Infrared Heat and Coronary Artery
Disease, Arteriosclerosis, and Hypertension

Infrared Heat and Coronary Artery
Disease, Arteriosclerosis, and Hypertension

Infrared Heat and Coronary Artery Disease, Arteriosclerosis, and Hypertension

Finnish researchers, reporting the regular use of conventional saunas state; “There is abundant evidence to suggest that blood vessels of regular sauna-goers remain elastic and pliable longer due to the regular dilation and contraction of blood vessels induced by regular sauna use.”


In 1989, German medical researchers reported in “Dermatol Monatsschrift” a single whole-body session of far infrared-induced hyperthermia lasting over one hour had only beneficial effects on subjects with State I and II essential hypertension. Each subject experienced a rise in core body temperature to a maximum level of 35.5°C. All of the subjects in one experiment had significant decreases in arterial, venous, and mean blood pressure that lasted for at least 24 hours and linked, according to researchers, to a persistent peripheral dilation effect. An improvement in plasma viscosity was also noted.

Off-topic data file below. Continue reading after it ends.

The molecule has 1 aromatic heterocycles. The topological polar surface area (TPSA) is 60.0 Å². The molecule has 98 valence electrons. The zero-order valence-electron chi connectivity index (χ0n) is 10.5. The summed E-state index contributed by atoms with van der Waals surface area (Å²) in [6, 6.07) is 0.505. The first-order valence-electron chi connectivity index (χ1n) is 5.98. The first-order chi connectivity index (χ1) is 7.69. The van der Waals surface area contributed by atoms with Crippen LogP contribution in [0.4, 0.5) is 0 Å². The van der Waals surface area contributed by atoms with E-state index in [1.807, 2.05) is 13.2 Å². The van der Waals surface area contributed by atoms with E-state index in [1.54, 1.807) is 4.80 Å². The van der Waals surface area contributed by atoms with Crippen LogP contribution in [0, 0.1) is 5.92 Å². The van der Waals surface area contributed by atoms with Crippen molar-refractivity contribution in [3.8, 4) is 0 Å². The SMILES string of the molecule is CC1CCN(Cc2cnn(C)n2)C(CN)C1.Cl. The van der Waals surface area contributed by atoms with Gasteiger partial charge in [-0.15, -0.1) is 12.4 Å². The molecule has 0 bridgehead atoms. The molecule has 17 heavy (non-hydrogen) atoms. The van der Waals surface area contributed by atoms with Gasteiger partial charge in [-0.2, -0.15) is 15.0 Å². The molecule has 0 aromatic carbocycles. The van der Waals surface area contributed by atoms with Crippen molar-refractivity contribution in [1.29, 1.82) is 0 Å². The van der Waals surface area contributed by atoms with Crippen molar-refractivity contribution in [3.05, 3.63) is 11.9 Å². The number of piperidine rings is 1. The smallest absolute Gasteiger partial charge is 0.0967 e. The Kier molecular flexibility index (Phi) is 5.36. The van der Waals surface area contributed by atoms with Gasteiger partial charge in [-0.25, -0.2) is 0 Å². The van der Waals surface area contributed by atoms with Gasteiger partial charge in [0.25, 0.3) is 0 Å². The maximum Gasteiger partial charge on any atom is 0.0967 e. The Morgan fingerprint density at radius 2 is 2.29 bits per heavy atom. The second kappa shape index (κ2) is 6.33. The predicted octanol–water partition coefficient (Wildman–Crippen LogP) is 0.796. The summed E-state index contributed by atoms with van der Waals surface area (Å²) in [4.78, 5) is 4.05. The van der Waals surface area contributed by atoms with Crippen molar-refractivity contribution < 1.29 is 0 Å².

Another group of similar hypertensive patients was also studied under the same conditions of hyperthermia, with an eye toward more carefully evaluating the circulatory system effects induced by this type of whole-body heating. During each infrared session, there was a significant decrease of blood pressure, cardiac ejection resistance, and total peripheral resistance in every subject. There was also a significant increase of the subjects’ heart rates, stroke volumes, cardiac outputs, and ejection fractions. The researchers site these last three (3) effects as evidence that the stimulation of the heart during infrared induced hyperthermia is well compensated, while the prior list of effects show clear detail of the microcirculatory changes leading to the desired result of a lowering blood pressure. | Source: Research on Far Infrared Rays by Dr. Aaron M. Flickstein.